Pathological findings in muscle in painful neuromuscular syndromes and neurophysiological abnormalities of sleep in FMS will be reviewed. Although there have been many abnormalities of laboratory and others tests reported in FMS, none is sufficiently sensitive or specific to be useful diagnostically. Patients with FMS should have a comprehensive medical evaluation as part of their work-up. A preliminary lab screening should include CBC, ESR, Rheumatoid factor, ANA, SPEP, IFE, Thyroid function testing (T?, TSH), Hgb A1C, and CK (x3). Both prescribed and surreptitious drug use should be explored. Sleep and exercise behaviors should be examined. Clinical consideration of a wide range of diagnostic possibilities may include: Acute or chronic inflammatory demyelinating or axonal polyneuropathy, autonomic neuropathy, secondary hyperparathyroidism, obstructive sleep apnea, periodic limb movements, restless legs syndrome, Chiari I malformation, cervical spinal stenosis, polymyalgia rheumatica, polymyositis, inclusion body myositis, nodular fasciitis, steroid withdrawal syndrome, chronic antacid use (milk-alkali syndrome), myoadenylate deaminase deficiency or other metabolic myopathies, periodic paralysis, and myasthenia gravis.

    New data including a comparative symptom analyses of FMS and Chiari I malformation patients will be highlighted (Milhorat, 1999). Poorly understood symptoms such as dysequilibrium, orthostatic hypotension, tachycardia, musculoskeletal pain, impaired concentration, and sleep disturbances common to patients with FMS, CFS and Chiari I malformation will be approached from the standpoint of possibly disordered brainstem function.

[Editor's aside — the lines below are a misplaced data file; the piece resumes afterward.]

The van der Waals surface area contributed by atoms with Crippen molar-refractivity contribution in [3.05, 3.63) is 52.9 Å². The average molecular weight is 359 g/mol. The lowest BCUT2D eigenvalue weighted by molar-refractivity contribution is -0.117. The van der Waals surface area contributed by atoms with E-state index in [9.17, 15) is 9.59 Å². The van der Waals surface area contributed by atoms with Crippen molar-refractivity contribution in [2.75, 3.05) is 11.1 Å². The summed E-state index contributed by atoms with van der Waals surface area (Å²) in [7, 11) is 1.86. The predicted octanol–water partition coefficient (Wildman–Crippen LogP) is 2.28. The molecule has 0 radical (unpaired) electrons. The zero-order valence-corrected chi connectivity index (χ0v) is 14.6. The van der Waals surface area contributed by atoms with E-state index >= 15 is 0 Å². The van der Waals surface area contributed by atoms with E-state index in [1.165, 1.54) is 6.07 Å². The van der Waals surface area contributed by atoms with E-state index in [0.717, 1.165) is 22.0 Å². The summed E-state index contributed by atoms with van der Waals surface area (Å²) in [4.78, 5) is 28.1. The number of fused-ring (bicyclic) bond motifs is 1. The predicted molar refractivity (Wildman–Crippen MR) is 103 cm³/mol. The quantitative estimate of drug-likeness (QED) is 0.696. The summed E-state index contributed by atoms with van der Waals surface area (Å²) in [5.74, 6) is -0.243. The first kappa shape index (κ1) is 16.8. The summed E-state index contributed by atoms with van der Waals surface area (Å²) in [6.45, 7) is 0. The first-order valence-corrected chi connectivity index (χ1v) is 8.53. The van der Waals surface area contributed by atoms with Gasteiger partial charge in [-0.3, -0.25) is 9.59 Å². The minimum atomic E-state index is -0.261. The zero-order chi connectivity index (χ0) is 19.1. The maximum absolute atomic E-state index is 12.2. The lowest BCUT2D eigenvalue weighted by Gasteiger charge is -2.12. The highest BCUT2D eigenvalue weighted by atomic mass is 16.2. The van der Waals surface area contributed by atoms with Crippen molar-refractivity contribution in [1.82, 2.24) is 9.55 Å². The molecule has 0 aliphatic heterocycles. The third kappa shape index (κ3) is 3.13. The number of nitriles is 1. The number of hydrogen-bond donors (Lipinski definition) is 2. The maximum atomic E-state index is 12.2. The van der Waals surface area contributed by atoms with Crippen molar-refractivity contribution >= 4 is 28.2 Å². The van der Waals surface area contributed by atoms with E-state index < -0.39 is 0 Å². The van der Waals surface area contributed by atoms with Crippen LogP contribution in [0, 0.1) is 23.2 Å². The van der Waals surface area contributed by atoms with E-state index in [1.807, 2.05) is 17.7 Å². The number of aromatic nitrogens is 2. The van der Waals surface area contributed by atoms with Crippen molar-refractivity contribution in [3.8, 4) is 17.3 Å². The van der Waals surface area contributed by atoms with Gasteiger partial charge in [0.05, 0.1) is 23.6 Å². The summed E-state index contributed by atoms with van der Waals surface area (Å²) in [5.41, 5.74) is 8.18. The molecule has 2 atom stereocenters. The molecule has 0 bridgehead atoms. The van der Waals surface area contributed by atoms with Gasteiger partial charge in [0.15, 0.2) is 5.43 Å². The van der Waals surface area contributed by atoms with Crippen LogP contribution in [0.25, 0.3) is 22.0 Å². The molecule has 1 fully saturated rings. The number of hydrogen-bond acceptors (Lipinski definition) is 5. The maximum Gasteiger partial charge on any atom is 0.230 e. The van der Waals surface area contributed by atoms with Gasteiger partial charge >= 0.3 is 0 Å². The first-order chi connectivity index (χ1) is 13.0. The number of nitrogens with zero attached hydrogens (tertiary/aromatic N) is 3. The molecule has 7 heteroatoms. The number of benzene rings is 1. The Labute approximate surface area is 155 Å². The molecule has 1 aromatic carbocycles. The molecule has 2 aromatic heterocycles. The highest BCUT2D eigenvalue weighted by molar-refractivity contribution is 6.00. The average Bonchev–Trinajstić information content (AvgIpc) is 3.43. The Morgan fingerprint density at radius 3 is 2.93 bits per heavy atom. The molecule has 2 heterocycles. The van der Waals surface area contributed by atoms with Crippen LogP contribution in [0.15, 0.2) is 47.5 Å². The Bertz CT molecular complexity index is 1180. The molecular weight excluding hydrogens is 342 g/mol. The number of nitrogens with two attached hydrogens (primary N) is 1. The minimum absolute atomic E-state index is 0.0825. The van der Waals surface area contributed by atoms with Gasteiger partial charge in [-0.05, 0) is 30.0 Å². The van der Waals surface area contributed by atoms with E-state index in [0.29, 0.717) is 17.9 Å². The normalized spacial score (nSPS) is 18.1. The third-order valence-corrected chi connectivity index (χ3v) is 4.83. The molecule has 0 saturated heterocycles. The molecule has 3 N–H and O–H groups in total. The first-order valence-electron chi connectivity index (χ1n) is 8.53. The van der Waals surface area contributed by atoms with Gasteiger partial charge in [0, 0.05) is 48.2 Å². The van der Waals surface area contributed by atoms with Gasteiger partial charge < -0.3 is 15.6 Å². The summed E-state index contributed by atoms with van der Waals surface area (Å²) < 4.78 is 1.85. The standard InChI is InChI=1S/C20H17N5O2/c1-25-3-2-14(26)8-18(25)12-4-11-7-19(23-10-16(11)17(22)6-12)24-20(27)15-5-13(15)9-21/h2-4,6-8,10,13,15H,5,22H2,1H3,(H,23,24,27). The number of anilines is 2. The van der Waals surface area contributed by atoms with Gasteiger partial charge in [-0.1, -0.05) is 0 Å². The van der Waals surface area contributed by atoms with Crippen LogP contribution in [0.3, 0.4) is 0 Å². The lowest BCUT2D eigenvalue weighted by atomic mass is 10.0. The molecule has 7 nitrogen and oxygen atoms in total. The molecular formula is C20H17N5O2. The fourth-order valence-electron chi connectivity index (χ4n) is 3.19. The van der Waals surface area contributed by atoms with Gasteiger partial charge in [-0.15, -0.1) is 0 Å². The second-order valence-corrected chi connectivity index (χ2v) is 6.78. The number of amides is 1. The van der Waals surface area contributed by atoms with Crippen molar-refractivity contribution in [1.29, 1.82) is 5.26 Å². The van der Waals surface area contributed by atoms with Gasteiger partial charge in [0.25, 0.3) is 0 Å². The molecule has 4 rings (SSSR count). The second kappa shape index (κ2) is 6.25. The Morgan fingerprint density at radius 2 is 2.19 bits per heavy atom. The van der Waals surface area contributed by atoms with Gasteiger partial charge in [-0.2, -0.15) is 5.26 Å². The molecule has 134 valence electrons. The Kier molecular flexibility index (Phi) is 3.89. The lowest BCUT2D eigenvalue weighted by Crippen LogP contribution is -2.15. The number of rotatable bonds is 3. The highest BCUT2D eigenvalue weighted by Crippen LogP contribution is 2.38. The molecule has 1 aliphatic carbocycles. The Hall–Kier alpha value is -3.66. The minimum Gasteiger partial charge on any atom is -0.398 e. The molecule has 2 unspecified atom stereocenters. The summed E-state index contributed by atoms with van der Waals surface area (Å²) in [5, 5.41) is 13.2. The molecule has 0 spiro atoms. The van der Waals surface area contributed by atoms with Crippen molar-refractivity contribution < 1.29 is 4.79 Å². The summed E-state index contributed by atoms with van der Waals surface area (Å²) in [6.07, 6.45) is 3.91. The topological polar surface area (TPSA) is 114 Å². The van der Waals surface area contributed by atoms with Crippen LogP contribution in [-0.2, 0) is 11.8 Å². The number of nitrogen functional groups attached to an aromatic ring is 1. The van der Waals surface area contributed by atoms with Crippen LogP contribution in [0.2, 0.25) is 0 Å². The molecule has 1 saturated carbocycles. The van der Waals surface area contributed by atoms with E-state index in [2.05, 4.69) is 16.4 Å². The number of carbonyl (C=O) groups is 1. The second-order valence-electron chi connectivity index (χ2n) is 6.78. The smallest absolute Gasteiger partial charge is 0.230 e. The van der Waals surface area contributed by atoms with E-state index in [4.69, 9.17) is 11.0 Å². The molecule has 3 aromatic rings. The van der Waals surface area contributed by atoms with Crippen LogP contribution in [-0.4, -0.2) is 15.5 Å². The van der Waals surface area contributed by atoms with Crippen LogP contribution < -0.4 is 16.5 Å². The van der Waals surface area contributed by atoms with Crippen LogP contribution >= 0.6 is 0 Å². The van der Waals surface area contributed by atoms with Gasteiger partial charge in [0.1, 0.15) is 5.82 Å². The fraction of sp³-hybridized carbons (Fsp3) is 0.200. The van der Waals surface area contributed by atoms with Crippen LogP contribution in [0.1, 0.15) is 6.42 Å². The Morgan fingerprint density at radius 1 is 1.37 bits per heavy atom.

PAIN: An Overview

    John D. Loeser, M.D. and Ronald Melzack

    Until the 1960s, pain was considered an inevitable sensory response to tissue damage. There was little room for the affective dimension of this ubiquitous experience, and none whatsoever for the effects of genetic differences, past experience, anxiety, or expectation. In recent years, great advances have been made in our understanding of the mechanisms that underlie pain and in the treatment of people who complain of pain. The roles of factors outside the patient’s body have also been clarified. Pain is probably the most common symptomatic reason to seek medical consultation. All of us have headaches, burns, cuts, and other pains at some time during childhood and adult life. Individuals who undergo surgery are almost certain to have postoperative pain. Aging is also associated with an increased likelihood of chronic pain. Health-care expenditures for chronic pain are enormous, rivalled only by the costs of wage replacement and welfare programs for those who do not work because of pain. Despite improve knowledge of underlying mechanisms and better treatments, many people who have chronic pain receive inadequate care.


    Daniel G. Malone, M.D., University of Wisconsin, Madison, WI

    At the September 1997 seminar sponsored by the National Fibromyalgia Research Association I learned of the connection between fibromyalgia/CFIDS/chronic pain, and cervical spine/foramen magnum compression abnormalities. Since that time I have done thorough neurological examinations on nearly all patients referred to me with chronic pain. Total patients seen with pain syndromes = 335, and those evaluated neurologically = 271. Of the 271, neurological abnormalities resulted in 144 recommendations for C-spine MRI, done according to a special protocol to assess true canal diameter at each cervical level. Axial cuts were made through the foramen magnum in a plane parallel to the foramen magnum to assess true cerebellar tonsillar ectopia. Eighty-eight such MRIs were done. Almost all were interpreted by the UW radiology staff as normal, as showing only minimal disc bulging, as showing DDD/DJD, or mild thecal sac effacement. Only one was read as showing a Chiari malformation, and 7 as showing frank stenosis of a moderate or severe degree. In contract, 79 of these MRIs were interpreted by the author and by Dr. Dan S. Heffez: 12 – normal, 16 – minimal abnormality, 18 – significant cerebellar tonsillar ectopia, 21 – significant stenosis, and 24 – stenosis and ectopia. Thirty-nine patients were seen and evaluated by Dr. Heffez. Twenty-three had at least one operative procedure done, and three were not considered surgical candidates. Of the remaining 3, surgery was recommended for 11, and follow-up with possible surgery for 2.